LapLink, PCmover, MoveNow, The Rest Of The Story

One challenge of news stories is that they are supposed to convey the news... which means the really interesting aspects get short shrift, e.g., my recent LapLink PCmover news article.
One challenge of news stories is that they are supposed to convey the news... which means the really interesting aspects get short shrift, e.g., my recent LapLink PCmover news article.One of the many challenges/constraints of news stories is, well, that they're supposed to contain the news, including only background or related information to help them make self-contained sense. But there's often useful information that doesn't fit in as "news"... or would make the story way longer than the average news article is supposed to be. (Webspace may be elastic, but print space isn't, and neither is reader attention.)

For example, my InformationWeek/SMB news story on LapLink's 'MoveNow' summer offer of free copies of its normally thirty-dollar PCMover Windows 7 Upgrade Assistant utility, which lets Windows XP and Windows Vista users apply a Windows 7 in-place upgrade and end up with their original applications, settings, configurations, "user personality" back in place without having to do an external save, or time-consuming re-installs. (See the news story for the more precise write-up.)

Like many news stories, there wasn't room for all the useful or interesting information I collected -- information which, in my opinion, would make it even more useful to readers, many of whom are, presumably, pondering the trade-offs of Windows 7 migration effort versus benefits. Sometimes this information gets provided after the fact in comment-and-response give and take; sometimes, we know we've got useful information with no immediate, easy way to make it known.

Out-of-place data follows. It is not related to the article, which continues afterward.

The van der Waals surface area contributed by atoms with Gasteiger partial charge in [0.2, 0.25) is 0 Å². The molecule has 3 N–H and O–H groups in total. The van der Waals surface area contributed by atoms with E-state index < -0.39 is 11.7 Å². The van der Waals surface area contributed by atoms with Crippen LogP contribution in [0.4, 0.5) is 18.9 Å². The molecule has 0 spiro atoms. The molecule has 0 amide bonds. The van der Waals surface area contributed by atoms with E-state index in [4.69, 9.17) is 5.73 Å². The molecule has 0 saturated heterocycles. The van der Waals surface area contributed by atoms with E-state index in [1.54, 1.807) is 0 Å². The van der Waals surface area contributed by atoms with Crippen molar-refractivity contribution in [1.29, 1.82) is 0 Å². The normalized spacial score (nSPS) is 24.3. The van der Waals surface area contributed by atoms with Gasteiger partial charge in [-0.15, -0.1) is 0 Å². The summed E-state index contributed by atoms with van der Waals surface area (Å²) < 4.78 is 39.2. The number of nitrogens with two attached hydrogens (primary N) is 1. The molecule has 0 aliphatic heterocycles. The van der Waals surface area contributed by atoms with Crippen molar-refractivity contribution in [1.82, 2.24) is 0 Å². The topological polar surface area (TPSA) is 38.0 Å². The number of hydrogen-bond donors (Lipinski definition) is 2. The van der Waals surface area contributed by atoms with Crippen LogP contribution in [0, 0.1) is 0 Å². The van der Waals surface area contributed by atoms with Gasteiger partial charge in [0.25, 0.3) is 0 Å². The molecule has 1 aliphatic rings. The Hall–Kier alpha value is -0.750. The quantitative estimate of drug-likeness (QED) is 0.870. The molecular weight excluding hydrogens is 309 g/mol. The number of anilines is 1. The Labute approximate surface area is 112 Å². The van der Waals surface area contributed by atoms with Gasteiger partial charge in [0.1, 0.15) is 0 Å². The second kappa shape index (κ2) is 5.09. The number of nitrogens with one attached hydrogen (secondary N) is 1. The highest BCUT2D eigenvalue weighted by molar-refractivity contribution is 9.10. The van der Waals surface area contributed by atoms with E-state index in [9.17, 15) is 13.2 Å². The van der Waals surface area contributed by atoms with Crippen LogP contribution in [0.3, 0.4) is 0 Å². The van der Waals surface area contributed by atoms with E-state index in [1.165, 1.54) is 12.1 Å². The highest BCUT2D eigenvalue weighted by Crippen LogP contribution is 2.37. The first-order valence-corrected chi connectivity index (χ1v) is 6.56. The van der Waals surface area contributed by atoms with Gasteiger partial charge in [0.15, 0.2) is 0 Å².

With my editor's kind permission, I'd like to take this blog venue to provide some pieces I cut out of my news article that I feel may be helpful in small-to-medium businesses looking for information to help them make IT decisions.

"Quicker" Isn't Necessarily "Quickly"

LapLink says that [by using PCMover Windows 7 Upgrade Assistant to do an in-place upgrade from Windows XP or Windows Vista to Windows 7]: "End users are able to more quickly return to full productivity."

In terms of their computers being ready for action, this may be true; the in-place upgrade may happen faster. Or maybe not much faster, it may just require less human intervention; another possible interpretation might be, "Businesses can migrate users' systems to Windows 7 sooner than they planned, because they don't have to schedule as much downtime or prepare to spend as much for the OS migration."

But either way, in terms of user productivity, this presumes that users have already been brought up to speed on changes and additions to the Windows user interface, Windows 7 utilities, etc. Based on my own Windows 7 learning curve, as an XP user, "more quickly" isn't the same as "quickly." Windows 7 has some nifty stuff I quickly got used to. But, like a Windows user (me) trying to use any Mac, as often as not, what the UI does isn't always what I'm expecting, and, until I understand what some of these new features are, weird stuff seems to keep happening.

Fortunately, the basic "what's new in Windows 7 and how to use it" learning curve isn't that bad, and there's more than enough free video and text on this, built into Windows, and on the Microsoft and other sites.